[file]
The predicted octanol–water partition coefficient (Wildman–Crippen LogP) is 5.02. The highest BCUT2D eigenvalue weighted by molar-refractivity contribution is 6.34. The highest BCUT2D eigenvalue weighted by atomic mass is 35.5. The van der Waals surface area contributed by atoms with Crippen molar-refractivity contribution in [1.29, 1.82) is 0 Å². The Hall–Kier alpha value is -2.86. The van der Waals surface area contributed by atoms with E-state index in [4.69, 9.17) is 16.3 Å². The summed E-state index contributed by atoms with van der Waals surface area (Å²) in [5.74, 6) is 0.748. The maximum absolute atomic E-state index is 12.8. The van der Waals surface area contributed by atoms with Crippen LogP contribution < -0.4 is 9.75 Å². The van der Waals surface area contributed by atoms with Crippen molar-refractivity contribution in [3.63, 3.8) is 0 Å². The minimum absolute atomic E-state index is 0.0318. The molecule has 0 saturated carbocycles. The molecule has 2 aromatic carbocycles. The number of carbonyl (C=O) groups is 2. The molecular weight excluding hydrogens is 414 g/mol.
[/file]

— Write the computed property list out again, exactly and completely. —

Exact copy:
The predicted octanol–water partition coefficient (Wildman–Crippen LogP) is 5.02. The highest BCUT2D eigenvalue weighted by molar-refractivity contribution is 6.34. The highest BCUT2D eigenvalue weighted by atomic mass is 35.5. The van der Waals surface area contributed by atoms with Crippen molar-refractivity contribution in [1.29, 1.82) is 0 Å². The Hall–Kier alpha value is -2.86. The van der Waals surface area contributed by atoms with E-state index in [4.69, 9.17) is 16.3 Å². The summed E-state index contributed by atoms with van der Waals surface area (Å²) in [5.74, 6) is 0.748. The maximum absolute atomic E-state index is 12.8. The van der Waals surface area contributed by atoms with Crippen LogP contribution < -0.4 is 9.75 Å². The van der Waals surface area contributed by atoms with Crippen molar-refractivity contribution in [3.63, 3.8) is 0 Å². The minimum absolute atomic E-state index is 0.0318. The molecule has 0 saturated carbocycles. The molecule has 2 aromatic carbocycles. The number of carbonyl (C=O) groups is 2. The molecular weight excluding hydrogens is 414 g/mol.